What they didn’t know was that I could have avoided the crowds quite easily by taking another route but had deliberately guided them into the chaos. I didn’t want my clients just to see pretty monuments and nice museums. I didn’t want to keep them swaddled from reality in cotton wool but rather I wanted them to be able to get in there and smell the sweat of the crowds; to become part of a place, if only for an instant.

Cheaper, faster, now…

Like most people who’ve worked on the front line of tourism as a tour leader or guide, I have developed a healthy disrespect for the industry’s marketing jargon. For years there has been a very obvious disconnect between the tourism industry’s love affair with hyperbole and how it actually operates on the ground. The fluffy throwaway phrases in the glossy brochures offering clients ‘once in a lifetime adventures’, ‘off the beaten track experiences’ and the ubiquitous ‘responsible travel’ become hard to swallow when every year you see the trips get cheaper, more ‘extras’ squeezed out, and the itineraries grow ever more homogenized in the quest for competitive pricing.

The industry has been feeding the same line of ‘cheaper, faster, now’, for so long that we seem to have bred a style of tick-list tourism where clients demand more but pay less and see everything but experience nothing. On returning home a tourist may be able to reel off an impressively long list of sights they saw but did they stick around long enough to be able to describe to you the uncomfortable sensation of the layer of gritty sand that sandpapered their sun-parched skin in the desert. They can walk through an ancient, bustling souq but are so busy documenting their visit so that they can remember it later – their camera permanently glued to their face – that they fail to see the stall-vendor in the corner beckoning to them to come drink syrupy tea. Is this the style of tourism we want to be involved in? And more importantly, is this what clients want? I seriously don’t believe so.

As those involved at the top of the tourism tree become more and more focussed on pricing and marketing it’s now more important than ever for those down at the roots of the industry to realise the role we can each play in promoting a different ideal; an approach that, for me, is the true purpose of tourism. Seeking connections between people, places and cultures so that the tourist is no longer just a spectator peeping through the window into an exotic ‘other’ land but part of that world, if only for a minute, themselves.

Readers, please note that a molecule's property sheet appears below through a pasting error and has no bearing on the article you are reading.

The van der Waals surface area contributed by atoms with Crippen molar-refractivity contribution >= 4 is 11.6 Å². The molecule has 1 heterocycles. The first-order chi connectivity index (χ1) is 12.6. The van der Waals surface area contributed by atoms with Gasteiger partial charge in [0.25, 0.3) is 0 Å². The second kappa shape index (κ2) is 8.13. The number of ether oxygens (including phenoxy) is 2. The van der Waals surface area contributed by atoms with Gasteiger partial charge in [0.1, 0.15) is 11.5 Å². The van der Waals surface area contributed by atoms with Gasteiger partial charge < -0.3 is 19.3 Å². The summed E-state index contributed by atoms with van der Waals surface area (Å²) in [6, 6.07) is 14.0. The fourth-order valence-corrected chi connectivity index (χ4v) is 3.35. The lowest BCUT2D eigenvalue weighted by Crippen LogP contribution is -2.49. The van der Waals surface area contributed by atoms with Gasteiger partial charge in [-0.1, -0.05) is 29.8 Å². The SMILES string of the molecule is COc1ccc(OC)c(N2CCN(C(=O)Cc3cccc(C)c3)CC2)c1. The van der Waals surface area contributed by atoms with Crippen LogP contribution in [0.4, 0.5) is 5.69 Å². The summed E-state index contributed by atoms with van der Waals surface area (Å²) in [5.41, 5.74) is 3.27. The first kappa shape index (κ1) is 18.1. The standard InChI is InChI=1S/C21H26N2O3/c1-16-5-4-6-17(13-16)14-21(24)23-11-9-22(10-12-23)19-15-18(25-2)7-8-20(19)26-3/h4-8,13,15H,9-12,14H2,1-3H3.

By their very nature of packing in as much as possible in the least amount of time, it is difficult to do little more than scratch the surface of a destination on a tour. But a good guide or leader can make all the difference in helping to lift the lid off a place and allow tourists to travel not just further but deeper.

We need to foster a sense of inclusion where it’s not ‘us’ against ‘them’. I’ve lost count of the times I’ve overheard guides tell their clients to not talk to anyone in markets and at sights and on the street. If you dive into the market and are comfortable chatting to the vendors, your clients will feel that they can do this too. If you just walk through simply giving a spiel on the history along the way and ignoring everyone, that’s the way your passengers will act as well. For our groups we are the benchmark for how to behave and by using this responsibility wisely we can inspire our clients to go out and make local connections themselves.

Hello Iran…

There was this one time trapped amid the flow of pilgrims in Damascus, when a car insanely tried to navigate down the road and caused the crowd to suddenly tip madly to the side. An elderly Iranian woman, shielding her face from view by clutching the corner of her black shroud in her teeth, lost her footing and grabbed the wrist of one of my female clients in an attempt to regain her balance. This then caused my client to stumble and she in turn reached out and grabbed the shoulder of the tiny Iranian lady in front of her until it looked like it could turn into a domino effect of tourists and pilgrims tumbling endlessly down the street.

I heaved them all onto the narrow ledge of a shop front where I’d managed to shelter the rest of my group until the car to blame for all this chaos finished manoeuvring through the street. We all looked at each other and burst out laughing. There was no ‘us’ and ‘them’. No strange line drawn by different clothing or eye colour, religion or politics. We were simply some people who’d all nearly ended up face-down on the ground.

When the car finally managed to grumble past the Iranian ladies patted my client’s hand to say thank you. Then some young men pushed towards us through the crowd. The ladies waved excitedly back and beckoned them over and suddenly we were all waving madly into their video camera and shouting ‘Hello Iran!’ with the Iranian ladies beside us grinning broadly. We were no longer observers. Just fellow actors in this crazy carnival called the world.

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The above article was first published as part of the ‘Tourism: What’s The Point?’ debate on the Conscious Tourism Blog.